Project 1: Final Iteration

The inspiration of this study is phototropism, which is the way trees grow towards the light source.

Here, I’ve created an algorithm that generates a probability tree. The probability of where the next branch will grow depends if the light source is on the right or left.

Below, the number of iterations, i, is set to 100. Meaning there are 100 branches. The general direction of growth is towards the sun. However, as the direction of the next branch is entirely probabilistic at each junction, the position of every branch is random.

Sun positioned to the right of the tree:

Sun positioned at the left of the tree:


I’ve added an element of interactivity. After i iterations, we call noLoop(). When the mouse is clicked in the window, loop() is called and a new tree at position mouseX will be generated.

For this, i set i = 30 so it won’t be too cluttered

What could’ve been done better?

Currently, the whether the tree grows to the right of left only depends on the x coordinate of the light source. i.e., sun on the right, tree grows to the left.

Imagine a line drawn from the sun to the base of the tree. Let’s call this the source line. I’d like for the branches to converge towards the source line so it looks like it’s growing towards the sun, and eliminate the branches that grow towards the ground.

Also, I would have liked to make the animations smoother. Currently in each frame, 1 branch will be drawn. I’d like for each frame to be a part of a branch, so the process of the branch growing can be seen.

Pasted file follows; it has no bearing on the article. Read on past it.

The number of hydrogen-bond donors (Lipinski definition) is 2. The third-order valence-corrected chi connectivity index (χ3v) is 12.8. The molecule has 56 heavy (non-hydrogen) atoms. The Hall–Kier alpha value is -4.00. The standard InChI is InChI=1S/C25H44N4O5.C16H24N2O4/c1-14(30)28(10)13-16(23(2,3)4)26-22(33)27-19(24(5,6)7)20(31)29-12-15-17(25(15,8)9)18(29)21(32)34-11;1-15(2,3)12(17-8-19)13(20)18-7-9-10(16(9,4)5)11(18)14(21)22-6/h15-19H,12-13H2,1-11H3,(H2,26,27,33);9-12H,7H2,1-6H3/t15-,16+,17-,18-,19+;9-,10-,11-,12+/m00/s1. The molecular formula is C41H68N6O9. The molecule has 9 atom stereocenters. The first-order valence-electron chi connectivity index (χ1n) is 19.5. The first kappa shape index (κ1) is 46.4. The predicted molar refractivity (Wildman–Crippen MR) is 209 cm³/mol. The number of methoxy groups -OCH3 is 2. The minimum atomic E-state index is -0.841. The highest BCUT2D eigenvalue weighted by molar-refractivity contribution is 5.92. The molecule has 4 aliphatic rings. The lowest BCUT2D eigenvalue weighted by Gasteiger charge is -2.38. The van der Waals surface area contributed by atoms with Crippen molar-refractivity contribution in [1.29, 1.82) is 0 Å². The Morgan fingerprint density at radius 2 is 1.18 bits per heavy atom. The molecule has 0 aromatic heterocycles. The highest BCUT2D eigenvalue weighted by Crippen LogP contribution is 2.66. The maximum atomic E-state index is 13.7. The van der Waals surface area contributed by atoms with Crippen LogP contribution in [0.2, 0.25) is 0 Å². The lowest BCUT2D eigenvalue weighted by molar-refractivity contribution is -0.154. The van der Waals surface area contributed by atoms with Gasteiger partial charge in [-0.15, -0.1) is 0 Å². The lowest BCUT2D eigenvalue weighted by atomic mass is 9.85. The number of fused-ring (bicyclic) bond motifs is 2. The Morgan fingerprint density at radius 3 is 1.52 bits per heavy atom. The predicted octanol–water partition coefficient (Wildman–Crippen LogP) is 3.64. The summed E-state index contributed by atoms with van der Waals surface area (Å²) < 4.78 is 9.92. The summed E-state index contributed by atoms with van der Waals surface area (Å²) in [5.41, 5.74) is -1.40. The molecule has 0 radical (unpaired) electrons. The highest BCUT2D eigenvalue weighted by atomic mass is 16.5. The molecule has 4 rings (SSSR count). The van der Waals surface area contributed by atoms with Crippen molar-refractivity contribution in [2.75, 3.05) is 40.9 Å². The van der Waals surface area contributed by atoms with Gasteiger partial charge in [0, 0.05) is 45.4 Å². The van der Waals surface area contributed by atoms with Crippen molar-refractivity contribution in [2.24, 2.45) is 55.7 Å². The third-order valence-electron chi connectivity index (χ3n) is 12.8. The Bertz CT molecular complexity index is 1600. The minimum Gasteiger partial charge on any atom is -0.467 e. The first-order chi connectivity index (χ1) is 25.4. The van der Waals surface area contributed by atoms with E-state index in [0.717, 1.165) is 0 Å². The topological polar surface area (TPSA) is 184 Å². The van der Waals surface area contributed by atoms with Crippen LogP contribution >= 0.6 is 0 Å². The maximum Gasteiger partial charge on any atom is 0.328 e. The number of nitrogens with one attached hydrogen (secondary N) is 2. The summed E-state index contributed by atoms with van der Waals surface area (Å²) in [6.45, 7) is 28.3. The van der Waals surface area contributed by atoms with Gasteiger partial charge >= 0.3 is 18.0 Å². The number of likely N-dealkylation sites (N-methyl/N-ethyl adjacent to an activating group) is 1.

Reflection Essay – Closed systems: Generative art and Software Abstraction

Watz states “Inspiration taken from processes found in nature is common, with the tension between organic and mechanical forms every present.” I personally find this statement about generative art interesting. The way nature acts is dependent on many different factors of varying level of influence, with each factor holding a certain probability.

For example, in a controlled environment of a fish tank, the amount of ammonia, which is harmful to fish, in the water at a given time is largely dependent on waste produced by fish (more fish = more ammonia), and the ammonia to nitrate conversion (harmful ammonia becomes harmless nitrate) by bacteria. Bacteria growth depends on oxygen levels, which depend on respiration rate of water plants, which depends on light intensity. Even in a controlled environment, there are already so many factors, which will take a lot of time to calculate by hand.

Thus, an algorithm can be used to consider all these factors, and simulate the ammonia levels in the fish tank. Since there is a probability attached to each factor, the end result becomes unpredictable to an extent.

Watz also states that “Programming errors can lead to serendipitous discoveries, and one does well to embrace one’s mistakes.” I agree with this statement. When reverse engineering to produce a desired result (e.g., to create a computer simulation of something in nature), there are many trial and errors one will face. As one tries to head towards their goal, the errors are unpredictable and to goal-oriented individuals, they are seem as a step backwards and unwanted. However, it’s only through such processes where one can stumble on a discovery.

In conclusion, GA is largely inspired by the unpredictability of nature and to appreciate GA, one must be able to embrace instability and errors.

Exploratory Study: Phototropism